HINT: if you have more than one PHP application running you might want to increase “memory_limit” even a little more and assign each application only a part of it.

Next we’re going to create a dedicated PHP profile for Nextcloud. This new profile will inherit the settings from the “Default profile”. In may case I do not have any other PHP applications installed, so I’ve set the exact same values for the “Nextcloud” profile as I did for the “Default profile” (with one exception, s. below). So click “Create”, again make sure “Enable PHP cache” is checked and repeat the steps above this time for the “Nextcloud” profile.

As mentioned at the beginning, security is not a concern here as this Nextcloud installation is only to be used within a personal network. Nevertheless you might want to put the “data” directory somewhere outside the web server’s root directory. Connect to your Synology DS via SSH (if not enabled go to “Control Panel” -> “Terminal & SNMP” and enable SSH) and create new directory:

$ sudo mkdir -p /volume1/nextcl-data/nextc-tmp
$ sudo chown -R http:http /volume1/nextcl-data

The “nextcl-tmp” directory will be used as temporary upload directory. In Nextcloud’s PHP profile go to “Core”, search for “sys_temp_dir” and set it to “/volume1/nextcl-data/nexctcl-tmp”.

Next we’re creating a new virtual host for the web server. While still in “Web Station” highlight “Web Service Portal”, click “Create” and choose “Create Service Portal” followed by “Virtual Host”:

As “Hostname” choose i.e. “nextcloud”, check port “80 / 443” and for “HTTPS settings” “HSTS”. The “Document root” will be the extracted Nextcloud software folder, i.e. “web/nextcloud”. Also make sure “HTTP back-end server” is set to “Apache HTTP Server 2.4” and “PHP” to the just created Nextcloud profile:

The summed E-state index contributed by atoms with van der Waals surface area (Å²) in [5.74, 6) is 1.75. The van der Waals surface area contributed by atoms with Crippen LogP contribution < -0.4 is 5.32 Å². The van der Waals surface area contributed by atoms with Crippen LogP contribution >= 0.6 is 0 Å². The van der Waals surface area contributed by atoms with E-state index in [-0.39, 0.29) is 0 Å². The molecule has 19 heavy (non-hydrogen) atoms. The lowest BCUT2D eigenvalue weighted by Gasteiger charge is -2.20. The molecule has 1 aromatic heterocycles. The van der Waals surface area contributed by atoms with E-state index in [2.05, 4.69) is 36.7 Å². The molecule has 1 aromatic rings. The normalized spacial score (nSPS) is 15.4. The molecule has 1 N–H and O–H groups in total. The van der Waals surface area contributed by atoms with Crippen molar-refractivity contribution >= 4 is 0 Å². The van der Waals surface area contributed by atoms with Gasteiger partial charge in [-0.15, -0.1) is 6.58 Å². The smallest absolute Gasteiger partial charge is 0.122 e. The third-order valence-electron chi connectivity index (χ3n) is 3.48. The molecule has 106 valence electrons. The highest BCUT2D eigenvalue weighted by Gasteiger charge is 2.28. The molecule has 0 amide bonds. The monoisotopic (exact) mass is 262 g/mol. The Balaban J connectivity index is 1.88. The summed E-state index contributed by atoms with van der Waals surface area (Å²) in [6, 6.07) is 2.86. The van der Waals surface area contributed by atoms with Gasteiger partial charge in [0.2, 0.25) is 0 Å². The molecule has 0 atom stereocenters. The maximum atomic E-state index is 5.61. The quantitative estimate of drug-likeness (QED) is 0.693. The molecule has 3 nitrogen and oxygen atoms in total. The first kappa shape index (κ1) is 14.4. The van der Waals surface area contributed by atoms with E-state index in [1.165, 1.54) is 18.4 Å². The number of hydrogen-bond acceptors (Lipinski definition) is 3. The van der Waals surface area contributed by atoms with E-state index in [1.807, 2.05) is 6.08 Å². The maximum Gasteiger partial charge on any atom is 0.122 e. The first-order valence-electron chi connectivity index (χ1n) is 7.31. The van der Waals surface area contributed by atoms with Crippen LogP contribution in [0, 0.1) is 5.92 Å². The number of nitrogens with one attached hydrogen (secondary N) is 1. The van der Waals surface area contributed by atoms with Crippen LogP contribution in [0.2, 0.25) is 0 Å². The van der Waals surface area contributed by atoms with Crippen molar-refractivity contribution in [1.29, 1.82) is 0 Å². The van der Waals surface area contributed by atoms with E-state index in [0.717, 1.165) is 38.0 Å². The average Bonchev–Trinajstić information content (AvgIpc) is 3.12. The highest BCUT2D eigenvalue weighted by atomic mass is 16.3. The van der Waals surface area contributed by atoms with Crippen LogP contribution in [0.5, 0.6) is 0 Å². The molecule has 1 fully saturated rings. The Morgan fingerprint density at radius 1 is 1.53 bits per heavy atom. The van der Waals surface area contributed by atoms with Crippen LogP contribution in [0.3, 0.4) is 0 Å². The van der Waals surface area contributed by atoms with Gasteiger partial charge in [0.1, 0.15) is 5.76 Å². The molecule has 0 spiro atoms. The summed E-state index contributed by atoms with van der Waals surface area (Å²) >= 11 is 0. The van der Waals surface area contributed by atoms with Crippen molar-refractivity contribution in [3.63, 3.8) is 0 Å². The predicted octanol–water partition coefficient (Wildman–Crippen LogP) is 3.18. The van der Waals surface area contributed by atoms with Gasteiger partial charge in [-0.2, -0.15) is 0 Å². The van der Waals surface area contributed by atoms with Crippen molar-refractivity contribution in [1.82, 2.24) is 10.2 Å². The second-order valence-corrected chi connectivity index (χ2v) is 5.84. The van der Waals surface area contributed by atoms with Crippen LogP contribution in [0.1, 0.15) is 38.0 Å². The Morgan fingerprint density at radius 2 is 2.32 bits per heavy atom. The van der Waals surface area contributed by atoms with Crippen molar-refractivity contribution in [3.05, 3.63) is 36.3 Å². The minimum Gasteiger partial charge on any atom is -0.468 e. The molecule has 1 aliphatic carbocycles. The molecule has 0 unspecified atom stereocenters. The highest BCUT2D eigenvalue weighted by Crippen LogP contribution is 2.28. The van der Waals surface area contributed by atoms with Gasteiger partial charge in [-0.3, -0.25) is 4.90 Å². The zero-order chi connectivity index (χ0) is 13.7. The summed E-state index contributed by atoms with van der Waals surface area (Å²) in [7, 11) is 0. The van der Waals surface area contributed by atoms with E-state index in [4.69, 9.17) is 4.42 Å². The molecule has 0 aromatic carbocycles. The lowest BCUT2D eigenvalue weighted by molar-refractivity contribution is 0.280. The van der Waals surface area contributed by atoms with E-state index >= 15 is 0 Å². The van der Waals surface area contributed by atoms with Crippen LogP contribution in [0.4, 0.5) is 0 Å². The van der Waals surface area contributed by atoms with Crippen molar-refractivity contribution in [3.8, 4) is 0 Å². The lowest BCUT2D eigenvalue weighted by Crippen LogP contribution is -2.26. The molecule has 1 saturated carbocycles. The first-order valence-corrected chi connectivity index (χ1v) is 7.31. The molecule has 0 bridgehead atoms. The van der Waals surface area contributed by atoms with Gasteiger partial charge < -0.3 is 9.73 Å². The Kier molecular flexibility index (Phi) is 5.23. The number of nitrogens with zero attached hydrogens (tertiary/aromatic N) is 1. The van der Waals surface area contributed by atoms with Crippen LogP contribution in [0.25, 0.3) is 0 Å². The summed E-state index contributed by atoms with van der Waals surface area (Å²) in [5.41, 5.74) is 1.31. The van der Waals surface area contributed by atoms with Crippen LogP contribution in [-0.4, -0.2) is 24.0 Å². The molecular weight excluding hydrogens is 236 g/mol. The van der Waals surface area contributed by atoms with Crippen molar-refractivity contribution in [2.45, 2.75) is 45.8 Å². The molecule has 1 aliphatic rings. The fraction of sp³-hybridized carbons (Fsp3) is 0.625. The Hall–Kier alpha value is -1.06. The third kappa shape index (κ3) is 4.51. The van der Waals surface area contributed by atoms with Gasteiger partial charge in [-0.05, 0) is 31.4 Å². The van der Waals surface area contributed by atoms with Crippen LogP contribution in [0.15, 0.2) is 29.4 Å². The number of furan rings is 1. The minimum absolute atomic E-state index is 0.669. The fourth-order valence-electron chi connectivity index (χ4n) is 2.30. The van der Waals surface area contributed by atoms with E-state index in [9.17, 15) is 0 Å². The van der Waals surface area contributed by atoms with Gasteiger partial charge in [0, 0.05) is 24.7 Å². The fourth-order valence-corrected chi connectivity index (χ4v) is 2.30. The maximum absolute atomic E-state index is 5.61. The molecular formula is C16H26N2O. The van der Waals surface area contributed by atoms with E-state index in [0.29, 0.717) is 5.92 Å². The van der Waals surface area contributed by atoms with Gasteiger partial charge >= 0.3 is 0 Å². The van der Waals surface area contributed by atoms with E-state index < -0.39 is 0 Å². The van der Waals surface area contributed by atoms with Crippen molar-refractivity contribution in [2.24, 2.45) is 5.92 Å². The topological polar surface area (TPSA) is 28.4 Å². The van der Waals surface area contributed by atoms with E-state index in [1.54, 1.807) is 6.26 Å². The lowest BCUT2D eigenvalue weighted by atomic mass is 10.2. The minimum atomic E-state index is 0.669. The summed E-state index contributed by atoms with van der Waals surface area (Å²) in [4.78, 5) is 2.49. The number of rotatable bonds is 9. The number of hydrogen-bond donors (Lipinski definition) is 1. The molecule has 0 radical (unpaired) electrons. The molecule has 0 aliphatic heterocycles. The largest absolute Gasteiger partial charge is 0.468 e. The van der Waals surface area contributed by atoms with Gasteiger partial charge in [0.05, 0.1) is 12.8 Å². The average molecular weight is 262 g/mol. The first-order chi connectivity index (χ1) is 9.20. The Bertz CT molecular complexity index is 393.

Once you hit “Save” a new dialog window will pop up asking if the ownership of this “Document root” should be set to the webserver (“http”): say yes here. However, as Synology will set the permissions via ACLs Nextcloud will still complain a little later. To avoid that simply connect via SSH again and run:

$ sudo chown -R http /volume1/web/nextcloud

All preparations should be completed.

Nextcloud setup

Now we’ll actually start the Nextcloud setup by pointing a web browser to the URL of the just prepared Nextcloud installation, i.e.:


Accept the security warning concerning SSL and go on. You will be presented with Nextcloud’s setup page:

Set the data folder to the one you’ve created before and add DB name/user/password. Add “:3306” as port to “localhost” and I recommend de-selecting “Install recommended apps”. The setup will run into a timeout anyway and this will just prolong the process. Apps can be installed later anyway. Scroll further down and hit “Finish setup”. It will take a while and as just mentioned the setup will likely run into a timeout. No worries: connect to your Synology DS again via SSH and check Nextcloud’s “config” directory (i.e. “/volume1/web/nextcloud/config”) for a file called “CAN_INSTALL”. As soon as this file is not present anymore simply refresh your web browser and you’re good to login!

You might want to add some lines to the Nextcloud configuration file manually, again via command line/SSH connection:

$ sudo vi /volume1/web/nextcloud/config/config.php

and add:

array (
  0 => '<SYNOLOGY-DS_IP>',
  1 => '<SYNOLOG-DS_NAME>',
'default_phone_region' => '<YOUR-REGION>',
'memcache.local' => '\\OC\\Memcache\\APCu',

Of course replace content of <> accordingly…

Cron job

In Nextcloud’s settings select “Webcron” as backend for background tasks. Then create a custom job via Synology’s “Control Center -> Task Scheduler” of type “User defined script” and add:

$ curl http://<SYNOLOGY-DS_IP>/nextcloud/cron.php

as script. Do not use “https://” here as curl will not accept the certificate. I’ve configured the job to run every 20 minutes - which seems fine for me.

Anyway, that should be it! :-)

This post is licensed under CC BY-SA 4.0 by the author.